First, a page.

Press Release

Service providers are at risk of missing a golden opportunity from British Telecom’s planned switch-off of ISDN and PSTN lines in 2025, 3CX has warned. According to Ofcom’s The Communications Market 2016 report, the number of ISDN lines in the UK stood at 3 million in 2015. When BT stops selling new lines in 2020, a large proportion of the businesses using those 3 million lines will have no option but to explore IP-based communication. This in turn gives service providers the opportunity to open new revenue streams by offering businesses of every size, in every industry, the tools, services and support they need to modernise their communications. Yet with 2020 fewer than three years away, time is running out for them to adapt and begin educating its customers.

“With 3 million ISDN lines still in play, service providers with no plan in place to convert these customers to IP telephony are potentially walking away from tens of millions of pounds of potential income,” said Paul Clarke, UK manager at 3CX. “The simple fact is that communication has moved on in leaps and bounds since the first VoIP calls in the 1990s, and vendors must be ready to allay any concerns that their potential customers may have. For instance, as the UK struggles to guarantee high-speed broadband across the whole nation, businesses in more remote areas may be unwilling to swap their well-understood, if slow, ISDN connection for a less-trusted IP connection. Similarly, a number of businesses may not see the benefit of additional services beyond voice, all of which could provide valuable revenue streams for service providers. Addressing these will be critical.”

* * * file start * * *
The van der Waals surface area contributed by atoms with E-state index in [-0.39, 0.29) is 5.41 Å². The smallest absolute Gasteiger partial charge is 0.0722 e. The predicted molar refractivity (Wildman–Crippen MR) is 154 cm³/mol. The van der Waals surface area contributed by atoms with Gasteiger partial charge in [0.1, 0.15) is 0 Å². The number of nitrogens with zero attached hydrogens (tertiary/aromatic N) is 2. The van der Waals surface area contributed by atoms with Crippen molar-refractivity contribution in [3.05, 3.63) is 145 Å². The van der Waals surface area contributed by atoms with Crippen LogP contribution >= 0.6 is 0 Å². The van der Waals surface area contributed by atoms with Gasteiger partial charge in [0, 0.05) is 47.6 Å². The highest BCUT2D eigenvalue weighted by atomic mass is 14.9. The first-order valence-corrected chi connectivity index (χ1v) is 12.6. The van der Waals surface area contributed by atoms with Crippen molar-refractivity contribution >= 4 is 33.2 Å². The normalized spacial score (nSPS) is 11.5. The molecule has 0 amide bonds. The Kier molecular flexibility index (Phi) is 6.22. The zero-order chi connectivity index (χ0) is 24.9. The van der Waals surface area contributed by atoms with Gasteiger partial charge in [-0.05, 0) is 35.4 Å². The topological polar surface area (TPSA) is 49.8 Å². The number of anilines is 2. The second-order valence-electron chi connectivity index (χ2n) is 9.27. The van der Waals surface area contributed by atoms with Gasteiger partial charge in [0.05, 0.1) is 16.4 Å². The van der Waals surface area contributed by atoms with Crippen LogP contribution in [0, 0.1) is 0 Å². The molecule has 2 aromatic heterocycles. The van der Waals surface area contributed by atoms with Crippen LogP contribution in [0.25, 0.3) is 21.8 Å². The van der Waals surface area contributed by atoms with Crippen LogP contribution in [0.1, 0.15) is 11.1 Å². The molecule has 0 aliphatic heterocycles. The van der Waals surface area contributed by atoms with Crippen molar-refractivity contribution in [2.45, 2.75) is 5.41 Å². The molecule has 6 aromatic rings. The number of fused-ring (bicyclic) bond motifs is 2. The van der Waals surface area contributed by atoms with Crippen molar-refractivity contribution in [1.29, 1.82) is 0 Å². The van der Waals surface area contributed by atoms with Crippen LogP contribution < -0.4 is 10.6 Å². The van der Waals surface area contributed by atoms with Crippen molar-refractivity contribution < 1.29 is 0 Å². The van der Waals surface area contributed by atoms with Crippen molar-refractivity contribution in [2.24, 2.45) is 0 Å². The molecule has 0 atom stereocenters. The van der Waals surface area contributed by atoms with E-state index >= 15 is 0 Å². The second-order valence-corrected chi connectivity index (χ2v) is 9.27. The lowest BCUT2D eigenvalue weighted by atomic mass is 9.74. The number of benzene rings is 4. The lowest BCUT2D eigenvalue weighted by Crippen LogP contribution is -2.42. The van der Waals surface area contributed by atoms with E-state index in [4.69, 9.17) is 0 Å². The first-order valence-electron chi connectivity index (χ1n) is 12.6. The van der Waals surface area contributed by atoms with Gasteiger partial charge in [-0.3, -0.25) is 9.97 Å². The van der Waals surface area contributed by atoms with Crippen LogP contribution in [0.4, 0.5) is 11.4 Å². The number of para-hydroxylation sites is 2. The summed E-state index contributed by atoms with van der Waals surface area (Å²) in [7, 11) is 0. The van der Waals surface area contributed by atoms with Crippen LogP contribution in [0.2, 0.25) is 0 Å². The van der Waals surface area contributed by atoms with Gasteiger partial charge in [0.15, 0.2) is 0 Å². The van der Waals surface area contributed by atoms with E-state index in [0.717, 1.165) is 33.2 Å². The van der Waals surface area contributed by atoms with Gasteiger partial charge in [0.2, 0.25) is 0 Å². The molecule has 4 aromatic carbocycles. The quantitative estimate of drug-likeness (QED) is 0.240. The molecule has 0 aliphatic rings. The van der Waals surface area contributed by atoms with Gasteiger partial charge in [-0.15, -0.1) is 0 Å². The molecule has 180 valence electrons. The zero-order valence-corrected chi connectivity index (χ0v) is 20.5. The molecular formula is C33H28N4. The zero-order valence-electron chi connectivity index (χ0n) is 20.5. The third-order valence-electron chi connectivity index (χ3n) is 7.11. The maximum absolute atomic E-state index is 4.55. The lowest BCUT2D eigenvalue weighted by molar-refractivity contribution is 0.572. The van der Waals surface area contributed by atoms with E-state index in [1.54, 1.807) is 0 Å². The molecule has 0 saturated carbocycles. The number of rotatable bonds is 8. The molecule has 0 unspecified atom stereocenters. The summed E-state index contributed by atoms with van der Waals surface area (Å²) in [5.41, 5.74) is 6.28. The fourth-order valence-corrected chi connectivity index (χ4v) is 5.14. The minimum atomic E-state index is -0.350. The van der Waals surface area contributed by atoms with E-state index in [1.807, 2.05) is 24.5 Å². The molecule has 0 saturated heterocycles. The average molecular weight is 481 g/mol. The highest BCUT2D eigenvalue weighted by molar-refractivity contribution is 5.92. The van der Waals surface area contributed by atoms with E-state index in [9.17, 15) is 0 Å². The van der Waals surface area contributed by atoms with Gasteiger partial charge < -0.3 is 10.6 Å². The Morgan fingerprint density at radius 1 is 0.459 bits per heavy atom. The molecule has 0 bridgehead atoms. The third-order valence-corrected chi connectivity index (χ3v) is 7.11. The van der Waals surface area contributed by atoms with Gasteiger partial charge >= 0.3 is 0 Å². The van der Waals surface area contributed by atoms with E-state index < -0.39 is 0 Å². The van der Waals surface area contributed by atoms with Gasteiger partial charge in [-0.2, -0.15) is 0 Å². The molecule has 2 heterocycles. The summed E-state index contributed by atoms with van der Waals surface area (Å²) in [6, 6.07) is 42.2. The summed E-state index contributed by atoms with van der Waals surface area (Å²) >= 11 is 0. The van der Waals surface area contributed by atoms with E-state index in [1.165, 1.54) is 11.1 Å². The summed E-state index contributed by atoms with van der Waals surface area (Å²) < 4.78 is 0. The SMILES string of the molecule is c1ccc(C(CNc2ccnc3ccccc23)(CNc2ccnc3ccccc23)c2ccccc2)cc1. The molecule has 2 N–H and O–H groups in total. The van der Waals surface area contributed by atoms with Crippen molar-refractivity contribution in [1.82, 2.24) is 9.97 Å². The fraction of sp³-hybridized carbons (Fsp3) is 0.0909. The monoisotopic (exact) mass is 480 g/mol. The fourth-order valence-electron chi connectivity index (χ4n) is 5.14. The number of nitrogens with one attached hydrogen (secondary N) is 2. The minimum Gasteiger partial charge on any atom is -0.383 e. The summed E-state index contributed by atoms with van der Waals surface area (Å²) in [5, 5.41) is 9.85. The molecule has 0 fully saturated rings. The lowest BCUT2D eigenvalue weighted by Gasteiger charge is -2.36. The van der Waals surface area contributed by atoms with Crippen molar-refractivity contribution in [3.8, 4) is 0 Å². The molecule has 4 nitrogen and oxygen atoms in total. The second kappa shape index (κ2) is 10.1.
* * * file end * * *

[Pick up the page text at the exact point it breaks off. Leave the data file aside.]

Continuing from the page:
British Telecom is not the only company to switch off ISDN and PSTN connections. SwissCom is also phasing out ISDN lines by the end of 2017 in favour of IP based services. These organisations have been quick to make clear the benefits of IP lines; such as greater flexibility, higher bandwidth, and lower costs. They have also shown the potential to upsell a whole range of services alongside these new IP lines: from instant messaging, to video, to the management and support needed to keep services operational.

Success will depend on being able to both demonstrate the benefits of an IP connection, and allay customer concerns around subjects such as connection speeds. For instance, even an area with a limited broadband connection is likely to see better speeds than the 128kbps ISDN provides; in turn opening up more opportunities for services. If businesses don’t see the benefit of further communication channels, service providers must be able to show how much additional methods of communication can help their business.

“Communication is the heart of the modern business: the ISDN switch might be the last chance for service providers to realise and benefit from this, by leading customers through potential challenges and helping them make the most out of IP,” continued Paul Clarke. “The simple fact is that the way in which we work is changing; the workforce expects to be increasingly flexible, while the modern workplace itself could be almost anywhere. Communicating over IP, instead of fixed lines, is one of the great transformations that will help businesses adapt to this change, as well as making it simpler and lower-cost to communicate with potential customers and partners anywhere, at any time, over any channel. Service providers that can help businesses adapt to this transformation, for instance by offering new forms of communication, will have the greatest chance of success.”